131. Capital Account Convertibility: Review of Experience and Implications for IMF Policies, by staff teams headed by Peter J. Quirk and Owen Evans. 1995.

130. Challenges to the Swedish Welfare State, by Desmond Lachman, Adam Bennett, John H. Green, Robert Hagemann, and Ramana Ramaswamy. 1995.

129. IMF Conditionality: Experience Under Stand-By and Extended Arrangements. Part II: Background Papers. Susan Schadler, Editor, with Adam Bennett, Maria Carkovic, Louis Dicks-Mireaux, Mauro Mecagni, James H.J. Morsink, and Miguel A. Savastano. 1995.

128. IMF Conditionality: Experience Under Stand-By and Extended Arrangements. Part I: Key Issues and Findings, by Susan Schadler, Adam Bennett, Maria Carkovic, Louis Dicks-Mireaux, Mauro Mecagni, James H.J. Morsink, and Miguel A. Savastano. 1995.

127. Road Maps of the Transition: The Baltics, the Czech Republic, Hungary, and Russia, by Biswajit Barierjee, Vincent Koen, Thomas Krueger, Mark S. Lutz, Michael Marrese, and Tapio O. Saavalainen. 1995.

126. The Adoption of Indirect Instruments of Monetary Policy, by a Staff Team headed by William E. Alexander, Tomás J.T. Baliño, and Charles Enoch. 1995.

125. United Germany: The First Five Years—Performance and Policy Issues, by Robert Corker, Robert A. Feldman, Karl Habermeier, Hari Vittas, and Tessa van der Willigen. 1995.

124. Saving Behavior and the Asset Price “Bubble” in Japan: Analytical Studies, edited by Ulrich Baumgartner and Guy Meredith. 1995.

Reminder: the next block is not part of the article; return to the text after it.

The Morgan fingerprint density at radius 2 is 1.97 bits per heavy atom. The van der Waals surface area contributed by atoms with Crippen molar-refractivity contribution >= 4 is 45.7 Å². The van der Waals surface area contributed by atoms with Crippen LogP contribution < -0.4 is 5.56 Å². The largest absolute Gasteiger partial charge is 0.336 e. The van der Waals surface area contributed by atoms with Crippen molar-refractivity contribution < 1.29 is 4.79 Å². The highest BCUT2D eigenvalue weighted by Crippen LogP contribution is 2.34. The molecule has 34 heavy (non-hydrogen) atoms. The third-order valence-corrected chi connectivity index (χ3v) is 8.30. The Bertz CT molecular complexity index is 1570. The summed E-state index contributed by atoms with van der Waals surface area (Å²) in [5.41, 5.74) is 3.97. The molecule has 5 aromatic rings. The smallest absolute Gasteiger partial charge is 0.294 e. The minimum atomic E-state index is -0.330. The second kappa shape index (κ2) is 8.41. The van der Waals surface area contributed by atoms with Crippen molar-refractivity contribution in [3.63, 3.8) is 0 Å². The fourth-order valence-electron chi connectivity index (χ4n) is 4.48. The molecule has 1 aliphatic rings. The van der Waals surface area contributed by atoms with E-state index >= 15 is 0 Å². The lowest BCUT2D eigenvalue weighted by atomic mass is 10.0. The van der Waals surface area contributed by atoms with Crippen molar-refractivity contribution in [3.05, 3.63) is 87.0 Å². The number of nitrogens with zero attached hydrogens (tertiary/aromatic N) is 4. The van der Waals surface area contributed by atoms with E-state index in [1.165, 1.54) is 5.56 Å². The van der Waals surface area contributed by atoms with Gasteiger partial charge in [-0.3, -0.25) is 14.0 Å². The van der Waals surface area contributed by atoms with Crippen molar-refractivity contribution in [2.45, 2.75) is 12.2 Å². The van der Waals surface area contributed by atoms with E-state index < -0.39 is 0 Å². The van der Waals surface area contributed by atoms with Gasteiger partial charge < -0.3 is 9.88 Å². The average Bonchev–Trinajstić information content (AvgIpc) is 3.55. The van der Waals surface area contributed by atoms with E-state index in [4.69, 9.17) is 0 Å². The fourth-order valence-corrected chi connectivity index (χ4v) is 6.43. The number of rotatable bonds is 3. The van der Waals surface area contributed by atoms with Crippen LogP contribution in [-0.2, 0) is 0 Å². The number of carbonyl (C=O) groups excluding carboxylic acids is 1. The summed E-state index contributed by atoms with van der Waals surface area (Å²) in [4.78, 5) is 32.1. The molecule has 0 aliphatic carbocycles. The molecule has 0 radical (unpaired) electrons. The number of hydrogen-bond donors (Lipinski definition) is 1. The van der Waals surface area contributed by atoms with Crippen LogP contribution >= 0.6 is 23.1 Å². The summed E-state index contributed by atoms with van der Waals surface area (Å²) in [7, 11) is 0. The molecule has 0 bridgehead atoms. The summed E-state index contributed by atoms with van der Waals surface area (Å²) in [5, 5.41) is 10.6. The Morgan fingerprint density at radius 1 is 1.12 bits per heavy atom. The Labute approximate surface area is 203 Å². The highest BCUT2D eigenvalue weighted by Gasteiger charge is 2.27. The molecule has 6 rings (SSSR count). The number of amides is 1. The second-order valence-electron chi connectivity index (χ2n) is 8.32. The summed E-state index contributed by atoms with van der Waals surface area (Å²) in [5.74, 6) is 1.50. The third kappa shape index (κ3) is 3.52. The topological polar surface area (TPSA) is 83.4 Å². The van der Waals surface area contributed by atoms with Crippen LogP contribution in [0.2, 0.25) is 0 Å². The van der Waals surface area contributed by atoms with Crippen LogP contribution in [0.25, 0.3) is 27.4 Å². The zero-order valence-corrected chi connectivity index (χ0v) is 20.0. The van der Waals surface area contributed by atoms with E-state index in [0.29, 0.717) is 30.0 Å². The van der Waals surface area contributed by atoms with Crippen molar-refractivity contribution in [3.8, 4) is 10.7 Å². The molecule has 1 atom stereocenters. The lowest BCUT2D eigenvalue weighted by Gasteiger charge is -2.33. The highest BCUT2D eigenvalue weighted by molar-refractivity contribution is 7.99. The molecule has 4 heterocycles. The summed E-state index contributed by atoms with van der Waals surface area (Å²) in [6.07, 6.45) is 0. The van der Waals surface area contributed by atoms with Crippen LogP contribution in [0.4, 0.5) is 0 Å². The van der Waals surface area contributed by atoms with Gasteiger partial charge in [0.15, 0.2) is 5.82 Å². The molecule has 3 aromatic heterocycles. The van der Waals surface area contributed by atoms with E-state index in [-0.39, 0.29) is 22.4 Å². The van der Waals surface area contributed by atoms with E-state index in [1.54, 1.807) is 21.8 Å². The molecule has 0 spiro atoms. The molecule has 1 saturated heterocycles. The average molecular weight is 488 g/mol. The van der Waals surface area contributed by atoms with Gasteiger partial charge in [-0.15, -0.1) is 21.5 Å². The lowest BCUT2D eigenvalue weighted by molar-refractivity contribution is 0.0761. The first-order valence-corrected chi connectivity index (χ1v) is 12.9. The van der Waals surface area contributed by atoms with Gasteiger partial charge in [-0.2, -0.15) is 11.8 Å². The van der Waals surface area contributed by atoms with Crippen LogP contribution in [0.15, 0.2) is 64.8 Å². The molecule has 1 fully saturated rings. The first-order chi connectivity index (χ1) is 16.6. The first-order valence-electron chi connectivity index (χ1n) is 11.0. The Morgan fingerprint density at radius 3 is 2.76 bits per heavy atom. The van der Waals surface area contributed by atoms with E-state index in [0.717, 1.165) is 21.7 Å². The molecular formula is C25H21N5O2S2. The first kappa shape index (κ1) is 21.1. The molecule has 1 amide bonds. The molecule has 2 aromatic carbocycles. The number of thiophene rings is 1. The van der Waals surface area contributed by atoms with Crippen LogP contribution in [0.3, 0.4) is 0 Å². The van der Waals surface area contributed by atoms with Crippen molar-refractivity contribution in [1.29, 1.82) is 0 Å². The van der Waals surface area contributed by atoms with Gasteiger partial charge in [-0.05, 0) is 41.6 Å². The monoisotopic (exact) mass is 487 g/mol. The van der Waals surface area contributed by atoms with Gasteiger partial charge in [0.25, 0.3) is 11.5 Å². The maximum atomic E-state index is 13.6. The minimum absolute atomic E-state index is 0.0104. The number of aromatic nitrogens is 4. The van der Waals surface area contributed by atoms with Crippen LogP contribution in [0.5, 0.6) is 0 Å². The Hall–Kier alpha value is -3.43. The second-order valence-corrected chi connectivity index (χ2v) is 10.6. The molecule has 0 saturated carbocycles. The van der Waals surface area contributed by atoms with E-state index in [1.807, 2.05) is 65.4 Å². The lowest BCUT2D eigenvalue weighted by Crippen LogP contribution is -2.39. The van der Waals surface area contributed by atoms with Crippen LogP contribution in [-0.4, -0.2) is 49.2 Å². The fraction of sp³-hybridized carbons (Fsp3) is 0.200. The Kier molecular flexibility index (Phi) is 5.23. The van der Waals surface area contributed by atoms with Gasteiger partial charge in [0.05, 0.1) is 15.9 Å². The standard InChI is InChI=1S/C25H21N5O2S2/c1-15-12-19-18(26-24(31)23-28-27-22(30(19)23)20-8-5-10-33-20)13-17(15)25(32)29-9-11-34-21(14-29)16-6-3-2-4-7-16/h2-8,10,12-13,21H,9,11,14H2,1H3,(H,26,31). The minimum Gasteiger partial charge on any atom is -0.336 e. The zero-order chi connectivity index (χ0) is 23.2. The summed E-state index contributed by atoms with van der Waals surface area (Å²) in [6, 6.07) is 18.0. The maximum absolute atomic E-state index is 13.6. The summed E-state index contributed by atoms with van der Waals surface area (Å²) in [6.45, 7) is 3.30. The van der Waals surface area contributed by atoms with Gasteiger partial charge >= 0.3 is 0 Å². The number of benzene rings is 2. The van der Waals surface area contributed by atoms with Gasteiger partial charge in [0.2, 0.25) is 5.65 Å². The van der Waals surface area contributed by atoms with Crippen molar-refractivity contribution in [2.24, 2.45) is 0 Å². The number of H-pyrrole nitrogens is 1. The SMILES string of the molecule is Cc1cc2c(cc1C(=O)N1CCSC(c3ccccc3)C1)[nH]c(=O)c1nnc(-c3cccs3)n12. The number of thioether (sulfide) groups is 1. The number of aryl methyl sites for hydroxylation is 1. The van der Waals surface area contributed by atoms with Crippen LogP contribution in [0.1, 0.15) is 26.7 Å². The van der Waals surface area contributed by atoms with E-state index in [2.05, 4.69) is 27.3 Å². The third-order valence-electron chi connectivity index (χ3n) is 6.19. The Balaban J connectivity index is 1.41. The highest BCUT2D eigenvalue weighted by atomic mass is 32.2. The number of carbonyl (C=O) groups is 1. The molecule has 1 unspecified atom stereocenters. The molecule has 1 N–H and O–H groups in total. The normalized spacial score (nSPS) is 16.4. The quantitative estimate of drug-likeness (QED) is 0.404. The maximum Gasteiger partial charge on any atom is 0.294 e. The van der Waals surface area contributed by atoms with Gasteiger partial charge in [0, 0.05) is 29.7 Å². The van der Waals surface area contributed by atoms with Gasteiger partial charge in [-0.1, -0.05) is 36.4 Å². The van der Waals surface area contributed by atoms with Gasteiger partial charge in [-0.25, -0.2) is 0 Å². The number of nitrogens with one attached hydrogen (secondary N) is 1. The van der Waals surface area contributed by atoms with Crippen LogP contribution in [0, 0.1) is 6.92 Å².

123. Comprehensive Tax Reform: The Colombian Experience, edited by Parthasarathi Shome. 1995.

122. Capital Flows in the APEC Region, edited by Mohsin S. Khan and Carmen M. Reinhart. 1995.

121. Uganda: Adjustment with Growth, 1987–94, by Robert L. Sharer, Hema R. De Zoysa, and Calvin A. McDonald. 1995.

120. Economic Dislocation and Recovery in Lebanon, by Sena Eken, Paul Cashin, S. Nuri Erbas, Jose Martelino, and Adnan Mazarei. 1995.

119. Singapore: A Case Study in Rapid Development, edited by Kenneth Bercuson with a staff team comprising Robert G. Carling, Aasim M. Husain, Thomas Rumbaugh, and Rachel van Elkan. 1995.

118. Sub-Saharan Africa: Growth, Savings, and Investment, by Michael T. Hadjimichael, Dhaneshwar Ghura, Martin Mühletsen, Roger Nord, and E. Murat Uçer. 1995.

117. Resilience and Growth Through Sustained Adjustment: The Moroccan Experience, by Saleh M. Nsouli, Sena Eken, Klaus Enders, Van-Can Thai, Jörg Decressin, and Filippo Cartiglia, with Janet Bungay, 1995.

116. Improving the International Monetary System: Constraints and Possibilities, by Michael Mussa, Morris Goldstein, Peter B. Clark, Donald J. Mathieson, and Tamim Bayoumi. 1994.